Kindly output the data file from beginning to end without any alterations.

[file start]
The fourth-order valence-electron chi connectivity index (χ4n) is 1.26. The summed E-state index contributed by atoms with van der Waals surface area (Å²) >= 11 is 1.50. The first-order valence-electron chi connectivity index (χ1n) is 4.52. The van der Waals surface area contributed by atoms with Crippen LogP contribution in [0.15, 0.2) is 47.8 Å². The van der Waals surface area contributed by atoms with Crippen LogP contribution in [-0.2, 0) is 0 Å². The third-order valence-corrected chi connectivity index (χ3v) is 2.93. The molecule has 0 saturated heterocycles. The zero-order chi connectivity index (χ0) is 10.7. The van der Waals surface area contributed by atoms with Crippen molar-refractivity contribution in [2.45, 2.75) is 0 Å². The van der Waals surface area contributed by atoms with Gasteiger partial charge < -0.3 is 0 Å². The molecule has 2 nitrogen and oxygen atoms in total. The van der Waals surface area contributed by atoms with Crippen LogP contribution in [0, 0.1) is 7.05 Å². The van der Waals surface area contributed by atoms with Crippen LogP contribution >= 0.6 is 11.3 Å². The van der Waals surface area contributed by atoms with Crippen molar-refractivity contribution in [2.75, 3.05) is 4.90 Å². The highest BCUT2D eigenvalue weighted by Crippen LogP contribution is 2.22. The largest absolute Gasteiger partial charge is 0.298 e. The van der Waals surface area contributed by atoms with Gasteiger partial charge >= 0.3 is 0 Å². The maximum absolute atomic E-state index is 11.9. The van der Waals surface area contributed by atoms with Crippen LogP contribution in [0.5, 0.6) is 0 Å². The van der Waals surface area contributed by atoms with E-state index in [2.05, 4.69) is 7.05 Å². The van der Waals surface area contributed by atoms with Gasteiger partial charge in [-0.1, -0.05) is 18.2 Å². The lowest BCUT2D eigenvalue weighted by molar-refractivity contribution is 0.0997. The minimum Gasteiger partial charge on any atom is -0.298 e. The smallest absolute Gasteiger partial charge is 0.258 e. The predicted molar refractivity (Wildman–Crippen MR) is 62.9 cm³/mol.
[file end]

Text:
The fourth-order valence-electron chi connectivity index (χ4n) is 1.26. The summed E-state index contributed by atoms with van der Waals surface area (Å²) >= 11 is 1.50. The first-order valence-electron chi connectivity index (χ1n) is 4.52. The van der Waals surface area contributed by atoms with Crippen LogP contribution in [0.15, 0.2) is 47.8 Å². The van der Waals surface area contributed by atoms with Crippen LogP contribution in [-0.2, 0) is 0 Å². The third-order valence-corrected chi connectivity index (χ3v) is 2.93. The molecule has 0 saturated heterocycles. The zero-order chi connectivity index (χ0) is 10.7. The van der Waals surface area contributed by atoms with Crippen molar-refractivity contribution in [2.45, 2.75) is 0 Å². The van der Waals surface area contributed by atoms with Gasteiger partial charge < -0.3 is 0 Å². The molecule has 2 nitrogen and oxygen atoms in total. The van der Waals surface area contributed by atoms with Crippen LogP contribution in [0, 0.1) is 7.05 Å². The van der Waals surface area contributed by atoms with Crippen LogP contribution >= 0.6 is 11.3 Å². The van der Waals surface area contributed by atoms with Crippen molar-refractivity contribution in [2.75, 3.05) is 4.90 Å². The highest BCUT2D eigenvalue weighted by Crippen LogP contribution is 2.22. The largest absolute Gasteiger partial charge is 0.298 e. The van der Waals surface area contributed by atoms with Gasteiger partial charge >= 0.3 is 0 Å². The maximum absolute atomic E-state index is 11.9. The van der Waals surface area contributed by atoms with Crippen LogP contribution in [0.5, 0.6) is 0 Å². The van der Waals surface area contributed by atoms with E-state index in [2.05, 4.69) is 7.05 Å². The van der Waals surface area contributed by atoms with Gasteiger partial charge in [-0.1, -0.05) is 18.2 Å². The lowest BCUT2D eigenvalue weighted by molar-refractivity contribution is 0.0997. The minimum Gasteiger partial charge on any atom is -0.298 e. The smallest absolute Gasteiger partial charge is 0.258 e. The predicted molar refractivity (Wildman–Crippen MR) is 62.9 cm³/mol.